The QueryExtender control supports a variety of filter options. The following lists QueryExtender filter options.
|SearchExpression||Searches a field or fields for string values and compares them to a specified string value.|
|RangeExpression||Searches a field or fields for values in a range specified by a pair of values.|
|PropertyExpression||Compares a specified value to a property value in a field. If the expression evaluates to true, the data that is being examined is returned.|
|OrderByExpression||Sorts data by a specified column and sort direction.|
|CustomExpression||Calls a function that defines custom filter in the page.|
Enhanced Support for Web Standards and Accessibility
For details about how the HTML that is rendered by each control meets accessibility standards, see ASP.NET Controls and Accessibility.
CSS for Controls that Can be Disabled
Text="Test" Enabled="false" />
In ASP.NET 3.5, the previous control settings generate the following HTML:
In HTML 4.01, the disabled attribute is not considered valid on span elements. It is valid only on input elements because it specifies that they cannot be accessed. On display-only elements such as span elements, browsers typically support rendering for a disabled appearance, but a Web page that relies on this non-standard behavior is not robust according to accessibility standards.
For display-only elements, you should use CSS to indicate a disabled visual appearance. Therefore, by default ASP.NET 4 generates the following HTML for the control settings shown previously:
You can change the value of the class attribute that is rendered by default when a control is disabled by setting the DisabledCssClass property.
CSS for Validation Controls
ErrorMessage="Required Field" ControlToValidate="RadioButtonList1" />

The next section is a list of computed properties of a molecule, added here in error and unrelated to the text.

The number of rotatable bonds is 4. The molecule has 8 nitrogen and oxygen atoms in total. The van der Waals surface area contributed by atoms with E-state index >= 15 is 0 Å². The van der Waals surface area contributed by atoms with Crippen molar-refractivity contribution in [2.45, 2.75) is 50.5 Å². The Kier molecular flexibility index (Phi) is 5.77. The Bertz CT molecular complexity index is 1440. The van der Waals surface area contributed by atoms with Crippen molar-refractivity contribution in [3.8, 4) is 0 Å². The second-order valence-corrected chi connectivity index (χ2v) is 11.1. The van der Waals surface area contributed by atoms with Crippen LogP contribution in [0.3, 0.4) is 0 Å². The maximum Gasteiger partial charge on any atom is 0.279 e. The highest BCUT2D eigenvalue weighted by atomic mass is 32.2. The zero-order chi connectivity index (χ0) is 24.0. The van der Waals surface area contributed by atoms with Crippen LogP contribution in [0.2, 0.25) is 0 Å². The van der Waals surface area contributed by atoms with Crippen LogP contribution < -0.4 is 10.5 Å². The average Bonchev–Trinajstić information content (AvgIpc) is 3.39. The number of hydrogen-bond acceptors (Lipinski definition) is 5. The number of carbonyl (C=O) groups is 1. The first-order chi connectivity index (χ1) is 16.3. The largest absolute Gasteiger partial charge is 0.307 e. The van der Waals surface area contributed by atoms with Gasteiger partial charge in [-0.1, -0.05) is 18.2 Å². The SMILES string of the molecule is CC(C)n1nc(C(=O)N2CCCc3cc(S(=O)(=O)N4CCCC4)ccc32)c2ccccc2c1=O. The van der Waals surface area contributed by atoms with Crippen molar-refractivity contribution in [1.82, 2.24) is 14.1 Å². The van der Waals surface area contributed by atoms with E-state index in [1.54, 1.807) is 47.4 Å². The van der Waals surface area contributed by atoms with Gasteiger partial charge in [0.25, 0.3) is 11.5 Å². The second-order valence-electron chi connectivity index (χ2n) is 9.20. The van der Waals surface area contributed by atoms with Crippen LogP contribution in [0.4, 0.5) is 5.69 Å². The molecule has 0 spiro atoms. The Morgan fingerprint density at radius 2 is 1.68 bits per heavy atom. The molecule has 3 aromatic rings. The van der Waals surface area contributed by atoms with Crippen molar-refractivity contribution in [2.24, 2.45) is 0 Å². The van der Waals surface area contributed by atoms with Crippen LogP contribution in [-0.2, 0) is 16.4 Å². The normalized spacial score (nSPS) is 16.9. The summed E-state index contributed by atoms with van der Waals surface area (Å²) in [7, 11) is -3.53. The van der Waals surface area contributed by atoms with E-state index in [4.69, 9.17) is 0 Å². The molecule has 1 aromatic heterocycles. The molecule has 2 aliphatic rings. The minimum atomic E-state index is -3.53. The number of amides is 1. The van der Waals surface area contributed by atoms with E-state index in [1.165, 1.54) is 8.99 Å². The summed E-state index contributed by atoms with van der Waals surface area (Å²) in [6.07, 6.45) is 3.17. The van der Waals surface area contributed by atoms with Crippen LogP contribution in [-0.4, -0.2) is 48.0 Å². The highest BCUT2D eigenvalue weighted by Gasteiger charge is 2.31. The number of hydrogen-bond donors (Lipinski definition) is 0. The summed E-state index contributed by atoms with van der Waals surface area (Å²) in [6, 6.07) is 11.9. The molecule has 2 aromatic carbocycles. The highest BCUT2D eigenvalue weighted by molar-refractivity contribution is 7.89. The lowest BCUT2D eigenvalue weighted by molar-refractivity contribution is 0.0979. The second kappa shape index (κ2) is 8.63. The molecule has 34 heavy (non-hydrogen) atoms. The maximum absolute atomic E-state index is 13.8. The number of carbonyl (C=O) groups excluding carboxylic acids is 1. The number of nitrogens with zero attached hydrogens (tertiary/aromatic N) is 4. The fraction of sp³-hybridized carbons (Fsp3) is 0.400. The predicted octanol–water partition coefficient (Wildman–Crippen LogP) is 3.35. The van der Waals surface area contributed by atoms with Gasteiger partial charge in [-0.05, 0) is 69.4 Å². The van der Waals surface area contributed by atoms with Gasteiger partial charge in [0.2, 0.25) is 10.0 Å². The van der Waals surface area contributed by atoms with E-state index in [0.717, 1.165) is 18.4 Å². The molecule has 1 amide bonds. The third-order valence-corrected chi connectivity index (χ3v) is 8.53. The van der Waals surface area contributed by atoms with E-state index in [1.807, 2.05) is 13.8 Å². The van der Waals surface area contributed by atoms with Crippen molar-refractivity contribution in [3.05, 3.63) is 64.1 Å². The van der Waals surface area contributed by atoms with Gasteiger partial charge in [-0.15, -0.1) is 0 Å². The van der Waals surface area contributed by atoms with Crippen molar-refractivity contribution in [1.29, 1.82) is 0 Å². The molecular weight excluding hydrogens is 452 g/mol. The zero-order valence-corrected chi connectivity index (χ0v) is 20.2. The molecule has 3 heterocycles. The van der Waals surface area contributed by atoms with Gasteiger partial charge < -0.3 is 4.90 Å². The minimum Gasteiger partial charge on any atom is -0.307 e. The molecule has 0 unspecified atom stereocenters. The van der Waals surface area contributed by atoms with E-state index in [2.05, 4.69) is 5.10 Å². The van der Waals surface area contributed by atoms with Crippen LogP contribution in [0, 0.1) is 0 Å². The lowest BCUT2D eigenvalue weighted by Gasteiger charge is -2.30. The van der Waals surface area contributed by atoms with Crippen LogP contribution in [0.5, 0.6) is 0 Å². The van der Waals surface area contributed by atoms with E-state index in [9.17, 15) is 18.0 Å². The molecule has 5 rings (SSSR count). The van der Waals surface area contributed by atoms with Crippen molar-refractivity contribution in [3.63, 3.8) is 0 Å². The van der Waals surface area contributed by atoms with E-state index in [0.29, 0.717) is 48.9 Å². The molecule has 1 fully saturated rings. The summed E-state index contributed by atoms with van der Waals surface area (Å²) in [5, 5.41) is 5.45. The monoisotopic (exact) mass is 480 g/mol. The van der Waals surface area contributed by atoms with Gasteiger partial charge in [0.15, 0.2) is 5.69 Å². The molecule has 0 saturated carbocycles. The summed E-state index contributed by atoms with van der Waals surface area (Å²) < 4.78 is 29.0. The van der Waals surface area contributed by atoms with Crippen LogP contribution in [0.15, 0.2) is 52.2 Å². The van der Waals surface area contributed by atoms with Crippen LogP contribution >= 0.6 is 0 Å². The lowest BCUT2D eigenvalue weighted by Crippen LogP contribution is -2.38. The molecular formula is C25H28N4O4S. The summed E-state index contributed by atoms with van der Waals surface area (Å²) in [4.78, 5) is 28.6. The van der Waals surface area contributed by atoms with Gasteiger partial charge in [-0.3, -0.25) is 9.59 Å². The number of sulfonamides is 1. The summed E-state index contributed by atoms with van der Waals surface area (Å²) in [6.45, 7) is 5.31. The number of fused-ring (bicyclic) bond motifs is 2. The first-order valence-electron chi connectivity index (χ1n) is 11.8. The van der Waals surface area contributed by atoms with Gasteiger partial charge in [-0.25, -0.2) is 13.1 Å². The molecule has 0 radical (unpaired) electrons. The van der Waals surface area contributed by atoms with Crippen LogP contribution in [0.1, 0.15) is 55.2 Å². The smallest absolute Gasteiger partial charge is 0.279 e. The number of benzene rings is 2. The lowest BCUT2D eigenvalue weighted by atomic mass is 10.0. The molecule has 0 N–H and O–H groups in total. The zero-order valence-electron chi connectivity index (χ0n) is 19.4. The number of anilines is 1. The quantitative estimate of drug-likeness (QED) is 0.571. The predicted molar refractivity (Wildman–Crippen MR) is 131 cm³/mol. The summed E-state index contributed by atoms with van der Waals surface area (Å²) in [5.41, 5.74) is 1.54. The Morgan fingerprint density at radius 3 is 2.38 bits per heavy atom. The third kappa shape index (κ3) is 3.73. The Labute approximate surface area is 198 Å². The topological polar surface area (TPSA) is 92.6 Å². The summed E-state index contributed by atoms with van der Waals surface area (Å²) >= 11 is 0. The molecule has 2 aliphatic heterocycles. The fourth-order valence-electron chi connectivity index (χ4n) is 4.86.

ASP.NET 3.5 renders the following HTML for the validator control:
By default, ASP.NET 4 does not render an inline style to set the color to red. An inline style is used only to hide or show the validator, as shown in the following example:
Therefore, ASP.NET 4 does not automatically show error messages in red. For information about how to use CSS to specify a visual style for a validation control, see Validating User Input in ASP.NET Web Pages.
CSS for the Hidden Fields Div Element
CSS for the Table, Image, and ImageButton Controls
The Image control and the ImageButton control also do this. Because this is not necessary and provides visual formatting information that should be provided by using CSS, the attribute is not generated in ASP.NET 4.
CSS for the UpdatePanel and UpdateProgress Controls
The following HTML is rendered for this markup:
Eliminating Unnecessary Outer Tables
If you use templates to customize the appearance of these controls, you can specify CSS styles in the markup that you provide in the templates. In that case, no extra outer table is required. In ASP.NET 4, you can prevent the table from being rendered by setting the new RenderOuterTable property to false.
Layout Templates for Wizard Controls
New HTML Formatting Options for the CheckBoxList and RadioButtonList Controls
- UnorderedList. This option causes the HTML output to be formatted by using ul and li elements instead of a table.
- OrderedList. This option causes the HTML output to be formatted by using ol and li elements instead of a table.
Header and Footer Elements for the Table Control
CSS and ARIA Support for the Menu Control
- The generated HTML is structured as an unordered list (ul and li elements).
- CSS is used for visual formatting.
- The menu behaves in accordance with ARIA standards for keyboard access. You can use arrow keys to navigate menu items. (For information about ARIA, see Accessibility in Visual Studio and ASP.NET.)
Valid XHTML for the HtmlForm Control
Maintaining Backward Compatibility in Control Rendering
If this setting is omitted, the default value is the same as the version of ASP.NET that the Web site targets. (For information about multi-targeting in ASP.NET, see .NET Framework Multi-Targeting for ASP.NET Web Projects.)
- Empty Web Application and Web Site Project Templates. These are similar to the Empty Web Site layout from earlier versions of ASP.NET, except they contain a Web.config file that specifies the targeted version of the .NET Framework.